Home > 2012 Election, Politics > Will the GOP let the Tea Party Break Away?

Will the GOP let the Tea Party Break Away?

As promised, I stayed off WordPress and Twitter yesterday and enjoyed watching the election without frantically typing up blog posts. But, now that it’s been a bit, I’m back.

There are a huge number of story lines from yesterday’s results. One main one has been about the state of the Republican party. This has come up with a couple of my conservative friends. The party right now is a mix of center-right moderates and extreme Tea Party members. They are held together by a dislike for President Obama, but the ties are tenuous.

Now comes this from the Tea Party Patriots:

The Tea Party Patriots declared war on the Republican establishment after moderate establishment Republican Mitt Romney’s loss to President Barack Obama on Tuesday.Jenny Beth Martin, National Coordinator of Tea Party Patriots, criticized the Republican Party for hand-picking a Beltway elite candidate who did not campaign forcefully on America’s founding principles and said the “presidential loss is unequivocally on them.”

“For those of us who believe that America, as founded, is the greatest country in the history of the world – a ‘Shining city upon a hill’ – we wanted someone who would fight for us,” Martin said. “We wanted a fighter like Ronald Reagan who boldly championed America’s founding principles, who inspired millions of independents and ‘Reagan Democrats’ to join us, and who fought his leftist opponents on the idea that America, as founded, was a ‘Shining city upon a hill.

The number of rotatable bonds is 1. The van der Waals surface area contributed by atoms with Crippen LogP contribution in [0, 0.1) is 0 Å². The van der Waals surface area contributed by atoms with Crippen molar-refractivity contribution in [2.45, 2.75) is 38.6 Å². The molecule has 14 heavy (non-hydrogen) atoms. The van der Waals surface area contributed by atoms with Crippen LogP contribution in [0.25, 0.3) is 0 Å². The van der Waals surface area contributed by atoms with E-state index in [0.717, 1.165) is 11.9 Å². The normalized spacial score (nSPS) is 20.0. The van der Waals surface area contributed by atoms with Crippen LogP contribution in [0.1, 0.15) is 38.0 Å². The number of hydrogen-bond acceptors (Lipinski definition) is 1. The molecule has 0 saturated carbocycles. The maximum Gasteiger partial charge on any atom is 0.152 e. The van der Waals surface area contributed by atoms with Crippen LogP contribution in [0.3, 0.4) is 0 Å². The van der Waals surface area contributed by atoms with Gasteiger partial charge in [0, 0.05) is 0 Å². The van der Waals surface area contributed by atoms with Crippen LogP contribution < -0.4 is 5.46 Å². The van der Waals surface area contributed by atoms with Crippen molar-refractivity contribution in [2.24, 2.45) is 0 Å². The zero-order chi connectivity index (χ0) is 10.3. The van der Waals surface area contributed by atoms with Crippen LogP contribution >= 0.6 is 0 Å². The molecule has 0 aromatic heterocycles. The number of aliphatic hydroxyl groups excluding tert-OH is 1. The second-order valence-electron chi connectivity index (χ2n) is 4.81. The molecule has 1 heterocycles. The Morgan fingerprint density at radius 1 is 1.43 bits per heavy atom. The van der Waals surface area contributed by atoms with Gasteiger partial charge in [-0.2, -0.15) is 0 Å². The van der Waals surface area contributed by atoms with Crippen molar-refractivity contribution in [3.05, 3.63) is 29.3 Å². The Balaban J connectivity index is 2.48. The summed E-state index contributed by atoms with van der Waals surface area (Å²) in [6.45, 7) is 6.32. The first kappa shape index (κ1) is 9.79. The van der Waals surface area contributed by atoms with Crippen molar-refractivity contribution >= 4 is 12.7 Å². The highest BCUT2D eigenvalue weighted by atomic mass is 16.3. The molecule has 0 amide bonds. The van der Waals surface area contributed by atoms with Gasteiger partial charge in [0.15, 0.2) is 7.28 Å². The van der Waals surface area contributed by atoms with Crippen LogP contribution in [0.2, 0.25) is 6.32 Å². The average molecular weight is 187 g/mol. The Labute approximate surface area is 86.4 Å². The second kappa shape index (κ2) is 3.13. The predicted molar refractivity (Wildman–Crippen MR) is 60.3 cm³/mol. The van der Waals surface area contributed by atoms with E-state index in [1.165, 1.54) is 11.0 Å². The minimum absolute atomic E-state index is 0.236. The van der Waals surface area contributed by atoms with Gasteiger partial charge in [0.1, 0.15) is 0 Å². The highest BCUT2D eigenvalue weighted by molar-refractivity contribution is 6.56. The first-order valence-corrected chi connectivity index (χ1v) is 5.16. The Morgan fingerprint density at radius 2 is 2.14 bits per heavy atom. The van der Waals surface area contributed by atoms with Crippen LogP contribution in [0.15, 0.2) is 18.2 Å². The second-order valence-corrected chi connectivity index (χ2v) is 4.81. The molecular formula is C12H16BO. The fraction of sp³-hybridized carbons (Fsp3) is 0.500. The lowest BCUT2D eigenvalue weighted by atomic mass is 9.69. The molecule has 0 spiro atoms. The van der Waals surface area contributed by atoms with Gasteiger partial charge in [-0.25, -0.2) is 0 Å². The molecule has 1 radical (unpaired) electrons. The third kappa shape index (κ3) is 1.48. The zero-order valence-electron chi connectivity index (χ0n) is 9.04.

Instead, Martin lamented, “what we got was a weak moderate candidate, hand-picked by the Beltway elites and country-club establishment wing of the Republican Party.”

Many of the commenters on the article want to form their own “Tea Party” or “Constitutional Party” to break off from the Republican establishment.

I’m wondering how Republican leaders will treat this. I hesitantly think they may jump for joy. Here’s a perfect way to move towards the center, to become more open to Hispanics and more liberal on social issues. The Tea Party is extreme on all those issues. Just by having them jump ship, the Republican party becomes a lot more appealing to minorities and women.

Of course, that leaves a hole in the GOP base. But if the Tea Party runs a candidate in the next election (or in a Senate race, House race, etc.), he won’t have a chance. The Tea Party does not have bipartisan support and America cannot sustain a third party.

In such a situation though, whoever the Republican candidate is will have a chance and the Tea Party members may switch their votes from their own guy to the Republican at the last second to prevent a Democrat victory. In addition, if the Republicans can pick up a decent percentage of minorities and women, the party won’t be as stuck to its base.

It’s certainly a risky strategy, but it’s also a great opportunity. In the end, Republicans may just say, “Bring on the war.”

 

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Categories: 2012 Election, Politics
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